Looking at Nationals lineups with and without Harper

As the world waits for Bryce Harper to make his long-awaited decision, the Nationals wait to figure out what exactly their 2019 lineup is going to look like.

It’s no hyperbole to suggest this lineup would look dramatically different without Harper in it than with him, and not simply because of his large presence in the heart of it all.

There are some significant domino effects to Harper’s decision that will impact not only who bats in the middle of the lineup but probably the top as well.

Eaton-Hits-White-Day-Sidebar.jpgIf Harper stays in D.C., it’s difficult to see the Nationals keeping Adam Eaton. Not because they don’t like him or he doesn’t bring value to the lineup, because both absolutely are true. But because a lineup that includes both players would require one of them to play center field, making this club markedly worse defensively, and it would force Victor Robles back to the minor leagues.

The Nationals saw what an outfield of Juan Soto, Harper and Eaton looked like last season. Offensively, it’s very good. Defensively, it’s very not good. Harper needs to stay in right field, and general manager Mike Rizzo acknowledged as much last month at Winterfest.

Robles - or, if the top prospect is deemed not quite ready yet, Michael A. Taylor - needs to be the everyday center fielder. And we know Soto is now entrenched in left field. So unless somebody is injured, there’s only one spot left for Harper or Eaton. And if Harper re-signs with the Nationals, we know who ends up the odd man out.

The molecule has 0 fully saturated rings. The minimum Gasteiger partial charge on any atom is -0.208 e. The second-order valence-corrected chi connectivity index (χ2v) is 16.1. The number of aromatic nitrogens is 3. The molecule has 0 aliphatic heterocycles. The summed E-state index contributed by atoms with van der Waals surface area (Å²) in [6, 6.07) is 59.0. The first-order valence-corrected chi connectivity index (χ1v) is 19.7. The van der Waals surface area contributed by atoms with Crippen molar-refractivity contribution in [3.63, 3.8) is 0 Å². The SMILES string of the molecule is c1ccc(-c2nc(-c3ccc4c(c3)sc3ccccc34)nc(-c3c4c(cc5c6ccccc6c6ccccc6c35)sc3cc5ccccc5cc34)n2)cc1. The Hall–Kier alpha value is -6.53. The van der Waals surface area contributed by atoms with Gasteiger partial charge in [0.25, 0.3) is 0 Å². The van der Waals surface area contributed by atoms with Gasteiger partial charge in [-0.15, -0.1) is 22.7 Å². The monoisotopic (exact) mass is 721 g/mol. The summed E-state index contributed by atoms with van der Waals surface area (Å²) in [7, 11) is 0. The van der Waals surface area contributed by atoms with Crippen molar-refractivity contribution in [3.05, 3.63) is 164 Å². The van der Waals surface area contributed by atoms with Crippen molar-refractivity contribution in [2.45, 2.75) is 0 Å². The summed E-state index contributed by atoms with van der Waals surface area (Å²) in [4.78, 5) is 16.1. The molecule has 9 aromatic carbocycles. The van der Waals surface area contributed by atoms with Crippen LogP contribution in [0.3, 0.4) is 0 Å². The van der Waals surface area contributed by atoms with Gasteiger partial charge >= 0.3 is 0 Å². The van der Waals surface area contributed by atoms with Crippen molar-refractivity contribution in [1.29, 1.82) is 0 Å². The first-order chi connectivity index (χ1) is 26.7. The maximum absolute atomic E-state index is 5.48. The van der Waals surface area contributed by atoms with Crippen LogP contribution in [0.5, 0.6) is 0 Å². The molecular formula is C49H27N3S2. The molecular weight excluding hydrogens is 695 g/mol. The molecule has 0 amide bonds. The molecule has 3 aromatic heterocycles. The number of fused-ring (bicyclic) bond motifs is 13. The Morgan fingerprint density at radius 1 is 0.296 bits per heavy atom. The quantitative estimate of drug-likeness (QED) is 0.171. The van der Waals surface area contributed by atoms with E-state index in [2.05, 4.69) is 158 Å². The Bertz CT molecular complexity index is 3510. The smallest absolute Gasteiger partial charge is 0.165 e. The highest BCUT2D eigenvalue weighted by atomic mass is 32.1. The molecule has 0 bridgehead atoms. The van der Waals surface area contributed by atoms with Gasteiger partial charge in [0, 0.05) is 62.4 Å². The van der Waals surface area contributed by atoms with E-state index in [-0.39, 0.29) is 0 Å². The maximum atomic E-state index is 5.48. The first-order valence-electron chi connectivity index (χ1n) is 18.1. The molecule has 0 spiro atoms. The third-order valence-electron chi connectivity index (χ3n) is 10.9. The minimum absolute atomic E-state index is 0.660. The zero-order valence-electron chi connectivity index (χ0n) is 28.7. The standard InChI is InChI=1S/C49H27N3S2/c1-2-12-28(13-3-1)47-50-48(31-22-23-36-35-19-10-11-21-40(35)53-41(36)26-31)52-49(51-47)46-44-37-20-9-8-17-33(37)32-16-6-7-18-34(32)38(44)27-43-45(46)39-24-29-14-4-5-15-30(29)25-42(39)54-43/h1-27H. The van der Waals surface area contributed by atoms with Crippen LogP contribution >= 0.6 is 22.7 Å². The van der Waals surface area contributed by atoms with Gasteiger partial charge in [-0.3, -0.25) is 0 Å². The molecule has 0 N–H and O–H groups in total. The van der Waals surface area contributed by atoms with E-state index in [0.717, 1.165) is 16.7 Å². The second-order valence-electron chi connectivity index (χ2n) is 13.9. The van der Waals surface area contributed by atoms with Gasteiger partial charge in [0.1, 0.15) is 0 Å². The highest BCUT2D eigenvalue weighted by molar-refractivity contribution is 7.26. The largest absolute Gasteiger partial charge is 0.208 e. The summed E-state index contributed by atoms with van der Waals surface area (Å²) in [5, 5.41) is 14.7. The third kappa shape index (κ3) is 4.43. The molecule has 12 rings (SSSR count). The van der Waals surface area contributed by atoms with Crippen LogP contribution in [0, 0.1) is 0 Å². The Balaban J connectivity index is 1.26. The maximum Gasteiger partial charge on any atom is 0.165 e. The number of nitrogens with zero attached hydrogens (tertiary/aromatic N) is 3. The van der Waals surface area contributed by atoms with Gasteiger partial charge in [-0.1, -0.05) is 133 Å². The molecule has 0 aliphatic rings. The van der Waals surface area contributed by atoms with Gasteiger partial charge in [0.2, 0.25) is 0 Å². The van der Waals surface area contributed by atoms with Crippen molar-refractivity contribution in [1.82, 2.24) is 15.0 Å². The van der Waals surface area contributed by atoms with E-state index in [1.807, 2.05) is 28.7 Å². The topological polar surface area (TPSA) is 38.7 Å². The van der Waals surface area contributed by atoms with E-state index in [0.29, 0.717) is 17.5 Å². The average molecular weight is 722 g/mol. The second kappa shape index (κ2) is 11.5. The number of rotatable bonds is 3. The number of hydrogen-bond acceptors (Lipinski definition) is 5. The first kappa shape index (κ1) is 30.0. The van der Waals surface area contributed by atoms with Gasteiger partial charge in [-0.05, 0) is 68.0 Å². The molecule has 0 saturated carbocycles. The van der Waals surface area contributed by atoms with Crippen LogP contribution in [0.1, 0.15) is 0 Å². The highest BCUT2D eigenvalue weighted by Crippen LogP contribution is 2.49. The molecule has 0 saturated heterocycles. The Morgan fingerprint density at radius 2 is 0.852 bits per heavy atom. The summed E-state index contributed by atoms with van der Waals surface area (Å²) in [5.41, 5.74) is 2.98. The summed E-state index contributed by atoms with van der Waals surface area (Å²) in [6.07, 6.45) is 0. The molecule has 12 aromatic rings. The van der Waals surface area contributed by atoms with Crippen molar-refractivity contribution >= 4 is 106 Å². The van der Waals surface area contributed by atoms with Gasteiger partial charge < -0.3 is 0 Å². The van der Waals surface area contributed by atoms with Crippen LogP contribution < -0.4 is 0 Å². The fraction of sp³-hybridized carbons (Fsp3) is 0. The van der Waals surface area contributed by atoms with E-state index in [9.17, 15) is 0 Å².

Here’s the dilemma, though: Who would take over leadoff duties in that scenario?

Eaton may not have been at full strength the last two seasons, but he has unquestionably proven he’s the Nationals’ best option in the leadoff spot. If he’s out of the picture, manager Davey Martinez probably finds himself sticking Trea Turner at the top (and hoping the young shortstop can continue to make strides working the count and cutting down on his strikeouts). Or maybe Martinez would take a chance with Robles, who has a .392 career on-base percentage in the minor leagues, and see if the rookie can handle the job.

It’s also possible the Nationals acquire a second baseman who can lead off, though none of the still-available free agents profile as natural leadoff hitters.

For the sake of argument, let’s say Turner ends up leading off. Here’s one potential lineup configuration:

SS Trea Turner
RF Bryce Harper
3B Anthony Rendon
LF Juan Soto
1B Ryan Zimmerman
2B TBD
CF Victor Robles
C Yan Gomes/Kurt Suzuki

That’s certainly a potent 2-3-4 trio, one that could cause some major damage, especially if Turner can consistently get on base. There would also be pressure on Zimmerman and the second baseman-to-be-named to drive in those big boys ahead of them in the lineup. But overall, this has the potential to be a very good lineup, especially if Robles is the real deal.

Now let’s configure a lineup that is without Harper but still includes Eaton:

RF Adam Eaton
SS Trea Turner
LF Juan Soto
3B Anthony Rendon
1B Ryan Zimmerman
2B TBD
CF Victor Robles
C Yan Gomes/Kurt Suzuki

Nobody is going to suggest that a lineup gets better dumping Harper in favor of Eaton, but this would give the Nationals a more established leadoff man, and still boasts a potentially potent 1-2-3-4 quartet, with Soto and Rendon facing the most pressure to drive in runs, followed by Zimmerman and the still-unknown second baseman.

In a perfect world, the Nats would be able to keep their best leadoff hitter and their best power hitter. But barring an injury to someone else or a position switch that hasn’t been suggested by club officials, it’s probably not going to happen.

So which lineup will it be? As has been the case all offseason to date, all we can do is sit back and wait for Harper to make his momentous decision.



blog comments powered by Disqus